He brought glamour to the business of air travel. Having made his millions, literally, Sir Richard Branson is now focussing his ample energies on philanthropy.
“Most of my time these days is spent in setting up not-for-profit ventures and not in setting up new businesses. There are lots of problems in the world and that’s what I enjoy spending my time on now,” Branson said, answering questions from a set of budding entrepreneurs at a meeting in New Delhi on Thursday where The Hindu was present. He is involved with conflict resolution, global warming…. subjects that are normally not associated with either him or Virgin.
And yes, he has managed to marry philanthropy with his sense of adventure. Under construction is a submarine that will explore the deepest trenches, where else but in the Atlantic, to start with.
The pursuit: to study marine life at depths of 38,000 feet where no man has gone before. “I am an oceanic elder. What these people do is protect the species in the oceans because there is an enormous danger that some of these species are going to disappear. I realised that only two people have been below the ocean at 20,000 feet and the oceans go down to 38,000 feet. There’s a lot to explore down there and I thought it would be fun to give it a go,” he says.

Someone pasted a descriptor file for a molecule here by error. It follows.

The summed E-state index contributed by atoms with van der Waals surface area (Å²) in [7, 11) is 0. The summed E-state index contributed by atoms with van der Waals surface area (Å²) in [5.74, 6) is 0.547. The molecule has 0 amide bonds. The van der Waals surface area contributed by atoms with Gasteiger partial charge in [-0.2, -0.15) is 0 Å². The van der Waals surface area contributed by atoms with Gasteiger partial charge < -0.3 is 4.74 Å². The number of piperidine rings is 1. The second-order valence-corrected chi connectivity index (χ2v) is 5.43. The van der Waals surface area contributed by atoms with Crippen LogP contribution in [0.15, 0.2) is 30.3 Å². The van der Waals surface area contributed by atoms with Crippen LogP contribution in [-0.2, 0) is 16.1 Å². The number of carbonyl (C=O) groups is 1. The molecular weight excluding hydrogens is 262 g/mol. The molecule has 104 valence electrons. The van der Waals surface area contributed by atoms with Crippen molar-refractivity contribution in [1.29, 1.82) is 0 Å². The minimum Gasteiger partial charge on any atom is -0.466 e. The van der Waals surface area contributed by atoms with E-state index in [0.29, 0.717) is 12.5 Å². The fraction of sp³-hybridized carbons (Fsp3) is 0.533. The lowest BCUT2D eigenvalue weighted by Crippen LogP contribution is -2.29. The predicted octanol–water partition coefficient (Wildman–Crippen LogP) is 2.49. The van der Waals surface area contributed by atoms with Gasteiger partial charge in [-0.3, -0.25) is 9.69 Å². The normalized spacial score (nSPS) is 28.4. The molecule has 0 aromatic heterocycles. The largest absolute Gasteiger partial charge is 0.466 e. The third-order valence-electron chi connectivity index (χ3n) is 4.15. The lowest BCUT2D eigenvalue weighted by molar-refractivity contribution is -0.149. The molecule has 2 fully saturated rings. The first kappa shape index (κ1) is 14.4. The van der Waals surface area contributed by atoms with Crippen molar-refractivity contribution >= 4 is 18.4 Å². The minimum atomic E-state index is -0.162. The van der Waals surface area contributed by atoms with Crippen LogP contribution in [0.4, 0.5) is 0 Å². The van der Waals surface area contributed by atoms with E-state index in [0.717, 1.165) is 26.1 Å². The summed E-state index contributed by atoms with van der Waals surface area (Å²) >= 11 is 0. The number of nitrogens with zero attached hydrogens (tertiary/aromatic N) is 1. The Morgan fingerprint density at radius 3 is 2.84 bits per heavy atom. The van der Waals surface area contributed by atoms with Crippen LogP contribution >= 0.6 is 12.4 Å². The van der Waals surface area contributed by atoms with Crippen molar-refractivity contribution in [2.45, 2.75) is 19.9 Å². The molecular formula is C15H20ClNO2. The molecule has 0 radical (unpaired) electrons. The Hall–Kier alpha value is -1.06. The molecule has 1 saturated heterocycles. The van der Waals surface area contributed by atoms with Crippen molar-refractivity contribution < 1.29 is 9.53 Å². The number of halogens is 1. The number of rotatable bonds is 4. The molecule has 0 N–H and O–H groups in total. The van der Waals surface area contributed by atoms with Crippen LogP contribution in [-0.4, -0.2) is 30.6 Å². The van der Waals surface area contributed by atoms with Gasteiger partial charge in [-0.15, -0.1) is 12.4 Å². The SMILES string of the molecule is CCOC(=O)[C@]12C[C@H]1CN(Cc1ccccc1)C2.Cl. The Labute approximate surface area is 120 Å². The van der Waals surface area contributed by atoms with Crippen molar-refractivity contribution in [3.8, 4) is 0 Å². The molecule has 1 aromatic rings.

What’s his advice to those starting off in business? “Business is coming up with an idea that will make a positive difference to other people’s lives. If you feel you have such an idea, just get on and do it. Find really great people who can work with you on it and make sure that they 100 per cent believe in what you are trying to do,” he says.
Branson is passionate about making space travel affordable to the average salaried person predicting that in 15 years’ time, hundreds of thousands of people would have had the chance to become astronauts.
Virgin is building a spaceship that will be ready next year and has already sold 550 tickets. “If anybody wants to get rid of mother-in-laws, we can give a one-way ticket!” he winks.
Ask him how it felt to sell off Virgin Records to support the airline business and he’s candid: “Selling a company is not easy because you are selling people and if it’s your first business you are particularly attached to it.
Having just told the staff that we’ll have to sell the record company in order to protect the airline, I was running down the street with tears streaming down my face and hoping nobody was watching.”
Branson’s meeting with the entrepreneurs will be aired in the Young Turks programme of television channel, CNBC-TV18, at 11 a.m. today with a repeat at 7.30 p.m.